Hoping to create some buzz around the new process baristas are using to make espresso, Starbucks Japan opened a pop-up store from Sept. 9 to Sept. 30 in the trendy shopping district of Harajuku in Tokyo. View more photos here.
The store, washed in white and lined with shelves, looked nothing like most of the cozy Starbucks coffeehouses, and instead focused mostly on the steamy beverages. And that was on purpose, said Norio Adachi, director of corporate affairs for Starbucks Japan. Designed as a coffee library, the store's shelves stocked book sleeves with information about the history and properties of a specific coffee variety.
"We are promoting our exciting core beverages like the Starbucks latte," Adachi said. " This category is the biggest chunk of our business, so we think we should remind (people of our) authority."
More than 20,000 customers visited the store and chose their favorite espresso just as they'd choose a library book. They then exchanged the book at the counter for the actual drink. The store only served espresso and lattes, however, in honor of the chain changing the milk pitcher which helps to create a creamier drink, Adachi said.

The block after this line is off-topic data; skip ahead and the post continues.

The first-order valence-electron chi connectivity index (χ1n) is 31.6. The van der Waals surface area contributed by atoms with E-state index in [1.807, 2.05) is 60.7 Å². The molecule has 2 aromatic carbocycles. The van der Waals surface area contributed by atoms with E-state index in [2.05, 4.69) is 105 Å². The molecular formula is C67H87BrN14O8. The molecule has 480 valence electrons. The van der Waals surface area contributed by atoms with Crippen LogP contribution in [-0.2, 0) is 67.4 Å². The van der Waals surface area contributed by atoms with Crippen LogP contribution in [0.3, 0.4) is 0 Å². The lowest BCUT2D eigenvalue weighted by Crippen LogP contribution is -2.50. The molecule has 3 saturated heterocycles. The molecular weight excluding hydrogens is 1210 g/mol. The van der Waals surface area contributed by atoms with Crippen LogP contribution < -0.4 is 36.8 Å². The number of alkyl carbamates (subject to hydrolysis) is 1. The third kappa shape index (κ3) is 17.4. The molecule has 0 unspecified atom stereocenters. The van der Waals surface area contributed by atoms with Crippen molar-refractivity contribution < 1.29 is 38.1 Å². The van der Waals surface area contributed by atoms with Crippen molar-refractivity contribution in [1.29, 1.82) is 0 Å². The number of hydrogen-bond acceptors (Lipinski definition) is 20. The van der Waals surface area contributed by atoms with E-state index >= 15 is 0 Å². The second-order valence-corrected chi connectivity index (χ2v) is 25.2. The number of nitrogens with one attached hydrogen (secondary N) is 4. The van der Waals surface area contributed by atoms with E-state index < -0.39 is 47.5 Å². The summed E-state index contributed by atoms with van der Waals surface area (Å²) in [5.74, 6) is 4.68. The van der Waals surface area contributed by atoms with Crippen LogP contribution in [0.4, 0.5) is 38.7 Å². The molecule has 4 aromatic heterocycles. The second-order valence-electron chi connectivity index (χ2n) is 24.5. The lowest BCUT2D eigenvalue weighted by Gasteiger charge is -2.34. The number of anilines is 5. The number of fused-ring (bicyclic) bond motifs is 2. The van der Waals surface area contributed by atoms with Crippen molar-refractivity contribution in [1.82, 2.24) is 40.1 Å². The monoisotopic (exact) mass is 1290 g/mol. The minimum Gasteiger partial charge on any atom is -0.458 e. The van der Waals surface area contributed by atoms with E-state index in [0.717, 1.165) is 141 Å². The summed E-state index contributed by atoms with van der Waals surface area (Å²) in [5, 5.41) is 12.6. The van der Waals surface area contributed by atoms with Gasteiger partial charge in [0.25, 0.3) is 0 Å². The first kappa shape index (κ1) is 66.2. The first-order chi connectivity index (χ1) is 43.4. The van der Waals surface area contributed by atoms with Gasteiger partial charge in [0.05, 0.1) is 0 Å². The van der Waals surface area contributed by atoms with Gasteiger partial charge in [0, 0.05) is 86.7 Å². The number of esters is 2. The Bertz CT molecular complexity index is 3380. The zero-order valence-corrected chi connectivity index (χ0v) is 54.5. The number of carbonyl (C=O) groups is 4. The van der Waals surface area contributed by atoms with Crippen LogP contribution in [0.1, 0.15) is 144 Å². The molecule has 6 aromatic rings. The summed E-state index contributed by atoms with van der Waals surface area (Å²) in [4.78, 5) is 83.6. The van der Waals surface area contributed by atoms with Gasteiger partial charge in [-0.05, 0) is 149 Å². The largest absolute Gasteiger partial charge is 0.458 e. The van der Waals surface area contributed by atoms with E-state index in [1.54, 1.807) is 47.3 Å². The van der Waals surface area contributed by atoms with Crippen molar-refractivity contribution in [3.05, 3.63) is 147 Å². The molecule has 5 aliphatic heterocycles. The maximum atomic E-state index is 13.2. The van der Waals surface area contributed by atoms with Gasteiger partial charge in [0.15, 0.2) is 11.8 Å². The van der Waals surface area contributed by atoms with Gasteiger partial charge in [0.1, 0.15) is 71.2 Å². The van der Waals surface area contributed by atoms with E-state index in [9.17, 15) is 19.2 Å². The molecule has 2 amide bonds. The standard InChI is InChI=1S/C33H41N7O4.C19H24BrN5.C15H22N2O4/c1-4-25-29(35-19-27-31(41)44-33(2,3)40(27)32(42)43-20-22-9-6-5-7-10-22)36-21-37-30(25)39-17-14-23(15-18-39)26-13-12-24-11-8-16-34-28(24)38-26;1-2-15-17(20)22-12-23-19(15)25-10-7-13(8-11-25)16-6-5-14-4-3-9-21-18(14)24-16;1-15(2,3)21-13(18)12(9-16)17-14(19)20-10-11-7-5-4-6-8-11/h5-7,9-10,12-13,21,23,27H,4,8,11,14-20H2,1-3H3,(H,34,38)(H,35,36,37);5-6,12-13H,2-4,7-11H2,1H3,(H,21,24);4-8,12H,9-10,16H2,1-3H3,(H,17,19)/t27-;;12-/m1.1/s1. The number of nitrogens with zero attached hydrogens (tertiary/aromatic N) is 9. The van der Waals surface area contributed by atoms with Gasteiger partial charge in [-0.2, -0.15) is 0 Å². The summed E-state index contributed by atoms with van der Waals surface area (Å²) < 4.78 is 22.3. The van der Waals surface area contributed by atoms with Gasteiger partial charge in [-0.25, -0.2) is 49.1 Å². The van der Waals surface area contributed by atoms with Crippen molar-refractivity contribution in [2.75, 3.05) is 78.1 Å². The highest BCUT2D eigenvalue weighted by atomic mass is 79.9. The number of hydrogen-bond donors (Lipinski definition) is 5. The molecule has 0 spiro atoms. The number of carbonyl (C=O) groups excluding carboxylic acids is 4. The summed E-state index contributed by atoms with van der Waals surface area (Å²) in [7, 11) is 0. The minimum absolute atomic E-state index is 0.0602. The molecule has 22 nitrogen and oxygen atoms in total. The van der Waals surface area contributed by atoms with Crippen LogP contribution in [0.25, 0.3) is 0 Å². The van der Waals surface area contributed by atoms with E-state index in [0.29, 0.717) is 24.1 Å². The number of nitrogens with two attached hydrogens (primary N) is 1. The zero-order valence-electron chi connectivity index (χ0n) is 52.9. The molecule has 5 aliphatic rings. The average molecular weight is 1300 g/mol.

"(There were) no drip coffee or frappuccinos, so it was very different from our other stores," he said.
Another stand-out feature was that for 500 yen (about $6) customers could learn how to make the "perfect latte."
"It's an experience. Two baristas (worked with) four customers for a 30-minute lesson (to see) how we make a perfect latte, and the customer (would) try to do it," Aachi said. "They put our green apron on (and took) a lot of photos; (It was) very enjoyable."
Read more about specialty stores.
Cherryh Butler has been a reporter for nearly 10 years, writing on a variety of topics ranging from the restaurant industry to business and health and fitness news. Before joining FastCasual.com as editor, she oversaw KioskMarketplace.com and PizzaMarketplace.com and contributed to RetailCustomerExperience.com. She's also written for several daily newspapers, magazines and websites, including The Kansas City Star and American Fitness magazine.